Video: Real Estate Right Now | Syndication (Part 2)
September 19, 2022 | BY Alan Botwinick & Ben Spielman
Real Estate Right Now is a video series covering the latest real estate trends and opportunities and how you can make the most of them. Part one of our mini-series on real estate investment through syndication focused on the use of a clause called a ‘waterfall provision.’ We’ll continue with part 2 of our series, which discusses syndication and carried interest.
Watch the video:
A real estate syndicate is an organization, or combination of investors, who pool together capital to invest in real estate. The syndicate shares in the investment’s profits, even though it does not invest any of its own capital. When it realizes a profit, that profit is called a ‘carried interest’ or a ‘promote.’ The carried interest serves as compensation to the syndicator for the risk it assumes during the development of the project and the efforts made prior to its sale.
If a property has been held for more than a year before it’s sold, the carried interest has traditionally been treated as a long term capital gain. This is important because Uncle Sam recognizes a carried interest as a return on investment. So, it’s taxed at a lower capital gains rate than is ordinary income.
However, the IRS later extended that holding period from more than one year to more than three years. Does this paralyze a syndicator for three years, disallowing favorable tax benefits on an earlier sale? Apparently not. On January 13, 2021, the IRS posted final Treasury Regulations for Section 1061 of the Internal Revenue Code. Section 1061 extended the 1-year holding period required for long-term capital gains treatment to a 3-year period for entities termed, “applicable partnership interests” (APIs).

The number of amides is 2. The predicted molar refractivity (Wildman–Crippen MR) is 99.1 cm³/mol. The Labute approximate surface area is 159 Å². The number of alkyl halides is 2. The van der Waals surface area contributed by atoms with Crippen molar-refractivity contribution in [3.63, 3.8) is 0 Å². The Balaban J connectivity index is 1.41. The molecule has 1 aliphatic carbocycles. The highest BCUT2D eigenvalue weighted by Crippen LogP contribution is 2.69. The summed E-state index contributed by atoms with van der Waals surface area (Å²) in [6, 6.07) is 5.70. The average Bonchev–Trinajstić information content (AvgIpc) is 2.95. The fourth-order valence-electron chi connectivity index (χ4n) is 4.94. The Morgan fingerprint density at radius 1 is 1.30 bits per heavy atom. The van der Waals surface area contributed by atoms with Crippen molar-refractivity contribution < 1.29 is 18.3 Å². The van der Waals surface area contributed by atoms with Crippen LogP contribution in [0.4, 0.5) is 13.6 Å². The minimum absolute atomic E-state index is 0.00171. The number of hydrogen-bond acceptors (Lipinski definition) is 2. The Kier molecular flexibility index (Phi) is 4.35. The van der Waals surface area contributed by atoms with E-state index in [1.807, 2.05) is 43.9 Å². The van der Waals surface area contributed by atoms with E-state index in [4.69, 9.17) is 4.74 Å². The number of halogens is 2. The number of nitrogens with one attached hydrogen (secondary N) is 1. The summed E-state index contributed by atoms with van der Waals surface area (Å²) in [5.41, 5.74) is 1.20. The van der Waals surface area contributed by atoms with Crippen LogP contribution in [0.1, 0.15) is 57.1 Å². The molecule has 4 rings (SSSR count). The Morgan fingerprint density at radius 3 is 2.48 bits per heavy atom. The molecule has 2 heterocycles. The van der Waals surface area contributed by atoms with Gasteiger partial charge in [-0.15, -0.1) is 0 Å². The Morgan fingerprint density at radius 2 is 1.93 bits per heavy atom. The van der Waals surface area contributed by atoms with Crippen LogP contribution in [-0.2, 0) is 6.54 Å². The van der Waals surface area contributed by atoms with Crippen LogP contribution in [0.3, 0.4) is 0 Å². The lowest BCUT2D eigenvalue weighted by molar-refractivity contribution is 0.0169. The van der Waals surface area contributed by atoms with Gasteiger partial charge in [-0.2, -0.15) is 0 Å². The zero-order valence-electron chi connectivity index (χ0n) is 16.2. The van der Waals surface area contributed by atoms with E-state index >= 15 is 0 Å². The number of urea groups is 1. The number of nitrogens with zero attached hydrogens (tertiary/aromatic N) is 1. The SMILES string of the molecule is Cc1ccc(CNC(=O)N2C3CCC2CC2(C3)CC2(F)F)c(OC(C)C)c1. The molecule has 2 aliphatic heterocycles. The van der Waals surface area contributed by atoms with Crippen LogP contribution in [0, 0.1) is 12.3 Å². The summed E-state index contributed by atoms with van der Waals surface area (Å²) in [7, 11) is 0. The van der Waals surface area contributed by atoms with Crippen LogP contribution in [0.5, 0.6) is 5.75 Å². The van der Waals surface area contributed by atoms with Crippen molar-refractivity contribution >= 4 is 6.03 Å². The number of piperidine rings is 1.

Section 1061(c)(1) defines the term “applicable partnership interest” as “any interest in a partnership which, directly or indirectly, is transferred to (or is held by) the taxpayer in connection with the performance of substantial services by the taxpayer, or any other related person, in any applicable trade or business.”
There’s an interesting – and potentially profitable – caveat built into the IRS’ definition. Section 1061 rules inadvertently include a favorable exception for real estate investors. After careful review of the updated code, practitioners realized that this new restriction omitted interests resulting from certain services. These services include investing and disposing of real estate held for rental or investment. In our scenario, the syndicate provides these real estate investment services for the investors. This means that a syndicator’s profits at the time a property is sold are the result of an allowable service that, if held for one year, can be treated as a long term capital gain. It is free of the three year holding period requirement and subject to advantageous capital gains tax rates.
Here’s the bottom line: A syndicators’ profits at the time a property is sold will be treated as long term capital gain, free of the three year holding period requirement, and subject to advantageous capital gains tax rates.
Speak to your professional advisor about investing through syndication to build wealth.
This material has been prepared for informational purposes only, and is not intended to provide, nor should it be relied upon for, legal or tax advice. If you have any specific legal or tax questions regarding this content or related issues, please consult with your professional legal or tax advisor.